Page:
For example, Texas A&M Extension posts five state gardening zones, with the recommendation to plant asparagus after January 15 for zone 4 but to wait until March 1 if you’re in zone 1.

The suggestions in most spring garden planting calendars are an average date range set by using the last frost dates in recent history. The accuracy of such planting schedules is pretty good, but of course, an unusually late frost can happen without warning, so you must always be ready.

If you plan to start seeds in a greenhouse or your home before the last frost, you can gain several weeks of growing time for faster-maturing plants once you set them out in your garden.

Finding Your Planting Zone

Locating your exact planting zone is easier than ever. Many major plant companies, USDA websites, or gardening almanacs offer maps that break down your state or region into zones.

There are two benefits to knowing your planting zone. The first is knowing which plants can survive the climate, so you aren’t wasting money on those that will die during winter and need replacement come spring.

The second benefit of having planting zone information is the charts detailing when it’s best to start seeds indoors or direct-seed specific vegetables, herbs, or flowers into your garden beds.

Most planting schedules work by typing in your zip code, which will display your zone.

When you scroll down, you’ll find a list of all the most common plants that are hardy to that zone. The chart will note when you should either start them from seed indoors or plant them directly in the ground outdoors.

Planting guides take much of the timing guesswork out of spring garden preparation, so you know what work needs to happen each week once the ground thaws.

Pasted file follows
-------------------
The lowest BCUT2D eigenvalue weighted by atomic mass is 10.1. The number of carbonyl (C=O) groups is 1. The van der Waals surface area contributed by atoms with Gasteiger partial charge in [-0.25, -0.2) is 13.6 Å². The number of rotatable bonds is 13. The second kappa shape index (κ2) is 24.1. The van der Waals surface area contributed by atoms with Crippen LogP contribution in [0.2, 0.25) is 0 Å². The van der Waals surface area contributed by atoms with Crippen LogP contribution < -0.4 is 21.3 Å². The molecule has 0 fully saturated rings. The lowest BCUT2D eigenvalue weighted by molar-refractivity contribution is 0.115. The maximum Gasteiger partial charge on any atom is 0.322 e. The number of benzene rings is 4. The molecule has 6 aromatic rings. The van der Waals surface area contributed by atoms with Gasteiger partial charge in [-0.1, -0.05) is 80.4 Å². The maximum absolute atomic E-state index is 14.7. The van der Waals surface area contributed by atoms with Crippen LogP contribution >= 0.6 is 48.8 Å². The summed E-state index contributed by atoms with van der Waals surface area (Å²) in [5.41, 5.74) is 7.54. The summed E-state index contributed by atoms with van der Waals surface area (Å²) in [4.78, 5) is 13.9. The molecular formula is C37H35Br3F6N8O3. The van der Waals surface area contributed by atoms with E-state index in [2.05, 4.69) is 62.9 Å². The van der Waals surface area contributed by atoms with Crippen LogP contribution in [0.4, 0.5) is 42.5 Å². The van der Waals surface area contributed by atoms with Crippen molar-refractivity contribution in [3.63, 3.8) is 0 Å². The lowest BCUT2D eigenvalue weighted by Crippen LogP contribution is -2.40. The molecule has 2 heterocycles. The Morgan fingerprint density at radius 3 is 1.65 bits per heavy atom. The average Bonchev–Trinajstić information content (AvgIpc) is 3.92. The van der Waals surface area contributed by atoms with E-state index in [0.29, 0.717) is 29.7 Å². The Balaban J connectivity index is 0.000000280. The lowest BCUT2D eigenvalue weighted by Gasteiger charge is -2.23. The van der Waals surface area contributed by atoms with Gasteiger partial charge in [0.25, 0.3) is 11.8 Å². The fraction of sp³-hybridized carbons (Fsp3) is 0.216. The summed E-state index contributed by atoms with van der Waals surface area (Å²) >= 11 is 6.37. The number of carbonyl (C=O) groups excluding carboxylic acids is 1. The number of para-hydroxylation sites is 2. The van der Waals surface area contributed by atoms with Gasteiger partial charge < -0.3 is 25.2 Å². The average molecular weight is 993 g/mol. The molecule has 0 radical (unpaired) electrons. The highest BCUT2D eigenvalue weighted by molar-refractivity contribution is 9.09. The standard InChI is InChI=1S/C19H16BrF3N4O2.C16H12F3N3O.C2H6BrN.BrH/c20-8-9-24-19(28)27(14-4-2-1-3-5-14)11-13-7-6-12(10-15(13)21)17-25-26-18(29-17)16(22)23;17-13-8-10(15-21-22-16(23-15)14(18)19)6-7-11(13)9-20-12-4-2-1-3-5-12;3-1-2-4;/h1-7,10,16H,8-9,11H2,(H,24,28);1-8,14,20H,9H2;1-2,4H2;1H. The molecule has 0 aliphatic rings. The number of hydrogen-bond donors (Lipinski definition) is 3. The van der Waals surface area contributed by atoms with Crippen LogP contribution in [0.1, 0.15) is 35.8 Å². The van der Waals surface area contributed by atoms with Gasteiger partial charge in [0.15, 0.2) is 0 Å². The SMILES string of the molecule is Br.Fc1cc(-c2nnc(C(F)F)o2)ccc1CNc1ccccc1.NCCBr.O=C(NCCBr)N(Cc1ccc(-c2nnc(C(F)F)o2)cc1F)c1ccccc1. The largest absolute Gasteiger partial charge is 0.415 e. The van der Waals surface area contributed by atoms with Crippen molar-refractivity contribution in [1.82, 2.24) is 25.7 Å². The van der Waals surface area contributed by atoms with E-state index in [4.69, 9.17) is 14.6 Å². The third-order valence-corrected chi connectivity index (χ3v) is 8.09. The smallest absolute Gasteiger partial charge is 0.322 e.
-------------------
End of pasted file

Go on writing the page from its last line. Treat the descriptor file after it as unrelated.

The schedules are also very helpful in plotting out your garden sections. For example, you can plan to grow an early broccoli crop and then plant corn once you harvest to make the most of the growing season and space available.

Risk Of Spring Frost

The excitement of planting your spring garden can quickly dissipate if your region gets an unexpected late frost that damages or kills tender young seedlings.

This fear keeps many gardeners from planting on the first date a planting schedule suggests. However, if you’re ready for a frost, you can overcome this obstacle and enjoy larger and heartier plants sooner than those that wait an extra week or two.

The best solution to combat a late frost after you put plants in the ground is to have a supply of stakes or garden hoops and plant freeze-protection material ready for action.

As soon as you hear about frost warnings in your area, you can quickly cover and protect your freshly planted garden to stop the damage from freezing weather.